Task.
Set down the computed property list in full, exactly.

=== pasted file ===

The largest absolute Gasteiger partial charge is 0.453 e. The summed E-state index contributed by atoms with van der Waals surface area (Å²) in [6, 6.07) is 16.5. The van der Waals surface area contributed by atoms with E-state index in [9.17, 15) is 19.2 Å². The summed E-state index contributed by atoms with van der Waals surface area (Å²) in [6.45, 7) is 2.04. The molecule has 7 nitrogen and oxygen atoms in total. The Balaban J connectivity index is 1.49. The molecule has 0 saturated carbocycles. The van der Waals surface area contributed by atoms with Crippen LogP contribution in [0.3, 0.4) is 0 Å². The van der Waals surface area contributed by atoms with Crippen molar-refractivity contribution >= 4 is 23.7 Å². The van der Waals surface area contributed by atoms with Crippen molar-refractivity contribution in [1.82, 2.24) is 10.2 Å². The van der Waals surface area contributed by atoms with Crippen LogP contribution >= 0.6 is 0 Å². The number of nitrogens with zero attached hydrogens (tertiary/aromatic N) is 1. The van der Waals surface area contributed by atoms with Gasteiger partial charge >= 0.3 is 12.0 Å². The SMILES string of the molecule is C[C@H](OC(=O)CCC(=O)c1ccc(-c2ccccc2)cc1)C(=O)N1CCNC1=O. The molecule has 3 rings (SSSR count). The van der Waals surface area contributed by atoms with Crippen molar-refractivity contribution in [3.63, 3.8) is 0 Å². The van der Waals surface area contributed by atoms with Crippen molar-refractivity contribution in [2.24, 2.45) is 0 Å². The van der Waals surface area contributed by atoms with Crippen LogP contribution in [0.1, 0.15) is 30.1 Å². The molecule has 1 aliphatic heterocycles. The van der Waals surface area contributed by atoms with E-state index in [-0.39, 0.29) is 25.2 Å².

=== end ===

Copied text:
The largest absolute Gasteiger partial charge is 0.453 e. The summed E-state index contributed by atoms with van der Waals surface area (Å²) in [6, 6.07) is 16.5. The van der Waals surface area contributed by atoms with E-state index in [9.17, 15) is 19.2 Å². The summed E-state index contributed by atoms with van der Waals surface area (Å²) in [6.45, 7) is 2.04. The molecule has 7 nitrogen and oxygen atoms in total. The Balaban J connectivity index is 1.49. The molecule has 0 saturated carbocycles. The van der Waals surface area contributed by atoms with Crippen LogP contribution in [0.3, 0.4) is 0 Å². The van der Waals surface area contributed by atoms with Crippen molar-refractivity contribution >= 4 is 23.7 Å². The van der Waals surface area contributed by atoms with Crippen molar-refractivity contribution in [1.82, 2.24) is 10.2 Å². The van der Waals surface area contributed by atoms with Crippen LogP contribution >= 0.6 is 0 Å². The number of nitrogens with zero attached hydrogens (tertiary/aromatic N) is 1. The van der Waals surface area contributed by atoms with Gasteiger partial charge >= 0.3 is 12.0 Å². The SMILES string of the molecule is C[C@H](OC(=O)CCC(=O)c1ccc(-c2ccccc2)cc1)C(=O)N1CCNC1=O. The molecule has 3 rings (SSSR count). The van der Waals surface area contributed by atoms with Crippen molar-refractivity contribution in [3.63, 3.8) is 0 Å². The van der Waals surface area contributed by atoms with Crippen molar-refractivity contribution in [2.24, 2.45) is 0 Å². The van der Waals surface area contributed by atoms with Crippen LogP contribution in [0.1, 0.15) is 30.1 Å². The molecule has 1 aliphatic heterocycles. The van der Waals surface area contributed by atoms with E-state index in [-0.39, 0.29) is 25.2 Å².